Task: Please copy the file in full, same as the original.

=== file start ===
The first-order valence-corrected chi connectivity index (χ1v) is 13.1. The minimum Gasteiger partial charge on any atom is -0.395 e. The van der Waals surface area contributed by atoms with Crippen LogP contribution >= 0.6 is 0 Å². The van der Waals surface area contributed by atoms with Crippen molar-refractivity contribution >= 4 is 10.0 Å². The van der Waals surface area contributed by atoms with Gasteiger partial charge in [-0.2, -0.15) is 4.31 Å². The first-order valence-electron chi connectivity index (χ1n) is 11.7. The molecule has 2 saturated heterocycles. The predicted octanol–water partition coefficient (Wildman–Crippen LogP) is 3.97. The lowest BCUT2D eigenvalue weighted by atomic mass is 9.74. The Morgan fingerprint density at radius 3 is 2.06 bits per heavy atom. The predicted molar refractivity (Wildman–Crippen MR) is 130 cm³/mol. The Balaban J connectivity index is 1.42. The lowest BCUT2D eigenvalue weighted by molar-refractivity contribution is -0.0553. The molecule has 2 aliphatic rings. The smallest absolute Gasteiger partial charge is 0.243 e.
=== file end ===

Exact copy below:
The first-order valence-corrected chi connectivity index (χ1v) is 13.1. The minimum Gasteiger partial charge on any atom is -0.395 e. The van der Waals surface area contributed by atoms with Crippen LogP contribution >= 0.6 is 0 Å². The van der Waals surface area contributed by atoms with Crippen molar-refractivity contribution >= 4 is 10.0 Å². The van der Waals surface area contributed by atoms with Gasteiger partial charge in [-0.2, -0.15) is 4.31 Å². The first-order valence-electron chi connectivity index (χ1n) is 11.7. The molecule has 2 saturated heterocycles. The predicted octanol–water partition coefficient (Wildman–Crippen LogP) is 3.97. The lowest BCUT2D eigenvalue weighted by atomic mass is 9.74. The Morgan fingerprint density at radius 3 is 2.06 bits per heavy atom. The predicted molar refractivity (Wildman–Crippen MR) is 130 cm³/mol. The Balaban J connectivity index is 1.42. The lowest BCUT2D eigenvalue weighted by molar-refractivity contribution is -0.0553. The molecule has 2 aliphatic rings. The smallest absolute Gasteiger partial charge is 0.243 e.